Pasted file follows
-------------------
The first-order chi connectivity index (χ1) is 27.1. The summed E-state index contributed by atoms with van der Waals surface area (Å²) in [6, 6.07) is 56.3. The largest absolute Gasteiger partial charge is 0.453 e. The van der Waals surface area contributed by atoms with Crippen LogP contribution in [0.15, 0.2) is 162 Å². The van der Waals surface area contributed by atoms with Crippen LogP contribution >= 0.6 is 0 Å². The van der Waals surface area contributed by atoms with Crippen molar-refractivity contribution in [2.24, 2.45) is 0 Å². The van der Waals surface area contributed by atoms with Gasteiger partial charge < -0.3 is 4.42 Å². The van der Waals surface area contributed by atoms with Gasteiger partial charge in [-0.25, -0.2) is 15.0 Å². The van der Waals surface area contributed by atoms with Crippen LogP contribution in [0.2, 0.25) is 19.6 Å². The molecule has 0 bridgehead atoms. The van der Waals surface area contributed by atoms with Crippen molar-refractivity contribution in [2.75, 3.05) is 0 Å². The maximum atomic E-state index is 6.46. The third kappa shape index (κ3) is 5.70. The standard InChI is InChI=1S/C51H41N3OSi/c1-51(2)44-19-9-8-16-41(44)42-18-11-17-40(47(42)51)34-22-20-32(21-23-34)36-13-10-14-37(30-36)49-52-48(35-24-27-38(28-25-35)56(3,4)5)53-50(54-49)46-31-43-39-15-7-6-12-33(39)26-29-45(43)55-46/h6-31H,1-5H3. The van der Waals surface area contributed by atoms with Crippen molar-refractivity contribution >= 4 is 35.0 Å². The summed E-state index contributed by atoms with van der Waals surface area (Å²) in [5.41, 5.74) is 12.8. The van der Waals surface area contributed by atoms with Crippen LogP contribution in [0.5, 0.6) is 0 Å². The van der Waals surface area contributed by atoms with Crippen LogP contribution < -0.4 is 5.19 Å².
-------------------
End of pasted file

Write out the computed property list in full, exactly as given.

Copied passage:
The first-order chi connectivity index (χ1) is 27.1. The summed E-state index contributed by atoms with van der Waals surface area (Å²) in [6, 6.07) is 56.3. The largest absolute Gasteiger partial charge is 0.453 e. The van der Waals surface area contributed by atoms with Crippen LogP contribution in [0.15, 0.2) is 162 Å². The van der Waals surface area contributed by atoms with Crippen LogP contribution >= 0.6 is 0 Å². The van der Waals surface area contributed by atoms with Crippen molar-refractivity contribution in [2.24, 2.45) is 0 Å². The van der Waals surface area contributed by atoms with Gasteiger partial charge < -0.3 is 4.42 Å². The van der Waals surface area contributed by atoms with Gasteiger partial charge in [-0.25, -0.2) is 15.0 Å². The van der Waals surface area contributed by atoms with Crippen LogP contribution in [0.2, 0.25) is 19.6 Å². The molecule has 0 bridgehead atoms. The van der Waals surface area contributed by atoms with Crippen molar-refractivity contribution in [2.75, 3.05) is 0 Å². The maximum atomic E-state index is 6.46. The third kappa shape index (κ3) is 5.70. The standard InChI is InChI=1S/C51H41N3OSi/c1-51(2)44-19-9-8-16-41(44)42-18-11-17-40(47(42)51)34-22-20-32(21-23-34)36-13-10-14-37(30-36)49-52-48(35-24-27-38(28-25-35)56(3,4)5)53-50(54-49)46-31-43-39-15-7-6-12-33(39)26-29-45(43)55-46/h6-31H,1-5H3. The van der Waals surface area contributed by atoms with Crippen molar-refractivity contribution >= 4 is 35.0 Å². The summed E-state index contributed by atoms with van der Waals surface area (Å²) in [5.41, 5.74) is 12.8. The van der Waals surface area contributed by atoms with Crippen LogP contribution in [0.5, 0.6) is 0 Å². The van der Waals surface area contributed by atoms with Crippen LogP contribution < -0.4 is 5.19 Å².